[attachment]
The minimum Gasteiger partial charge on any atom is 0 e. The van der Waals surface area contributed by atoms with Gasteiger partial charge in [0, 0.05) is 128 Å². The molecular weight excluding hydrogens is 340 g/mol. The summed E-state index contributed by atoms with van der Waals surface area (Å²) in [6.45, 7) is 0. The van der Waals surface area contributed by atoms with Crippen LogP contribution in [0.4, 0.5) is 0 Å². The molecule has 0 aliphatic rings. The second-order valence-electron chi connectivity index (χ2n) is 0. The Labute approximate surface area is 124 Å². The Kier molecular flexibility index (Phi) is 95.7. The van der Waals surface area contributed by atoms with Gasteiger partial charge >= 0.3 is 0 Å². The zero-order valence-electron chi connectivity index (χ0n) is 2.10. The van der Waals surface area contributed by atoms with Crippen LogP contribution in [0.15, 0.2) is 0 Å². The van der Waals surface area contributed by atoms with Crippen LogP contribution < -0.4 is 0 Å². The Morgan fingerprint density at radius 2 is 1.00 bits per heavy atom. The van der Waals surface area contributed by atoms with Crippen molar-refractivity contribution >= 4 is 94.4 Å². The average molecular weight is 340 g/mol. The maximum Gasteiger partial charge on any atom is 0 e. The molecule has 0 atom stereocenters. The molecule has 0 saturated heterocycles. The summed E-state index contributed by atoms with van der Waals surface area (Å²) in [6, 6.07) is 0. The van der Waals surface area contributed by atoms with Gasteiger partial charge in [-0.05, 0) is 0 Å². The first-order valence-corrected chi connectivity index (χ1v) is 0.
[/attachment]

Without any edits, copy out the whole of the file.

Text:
The minimum Gasteiger partial charge on any atom is 0 e. The van der Waals surface area contributed by atoms with Gasteiger partial charge in [0, 0.05) is 128 Å². The molecular weight excluding hydrogens is 340 g/mol. The summed E-state index contributed by atoms with van der Waals surface area (Å²) in [6.45, 7) is 0. The van der Waals surface area contributed by atoms with Crippen LogP contribution in [0.4, 0.5) is 0 Å². The molecule has 0 aliphatic rings. The second-order valence-electron chi connectivity index (χ2n) is 0. The Labute approximate surface area is 124 Å². The Kier molecular flexibility index (Phi) is 95.7. The van der Waals surface area contributed by atoms with Gasteiger partial charge >= 0.3 is 0 Å². The zero-order valence-electron chi connectivity index (χ0n) is 2.10. The van der Waals surface area contributed by atoms with Crippen LogP contribution in [0.15, 0.2) is 0 Å². The van der Waals surface area contributed by atoms with Crippen LogP contribution < -0.4 is 0 Å². The Morgan fingerprint density at radius 2 is 1.00 bits per heavy atom. The van der Waals surface area contributed by atoms with Crippen molar-refractivity contribution >= 4 is 94.4 Å². The average molecular weight is 340 g/mol. The maximum Gasteiger partial charge on any atom is 0 e. The molecule has 0 atom stereocenters. The molecule has 0 saturated heterocycles. The summed E-state index contributed by atoms with van der Waals surface area (Å²) in [6, 6.07) is 0. The van der Waals surface area contributed by atoms with Gasteiger partial charge in [-0.05, 0) is 0 Å². The first-order valence-corrected chi connectivity index (χ1v) is 0.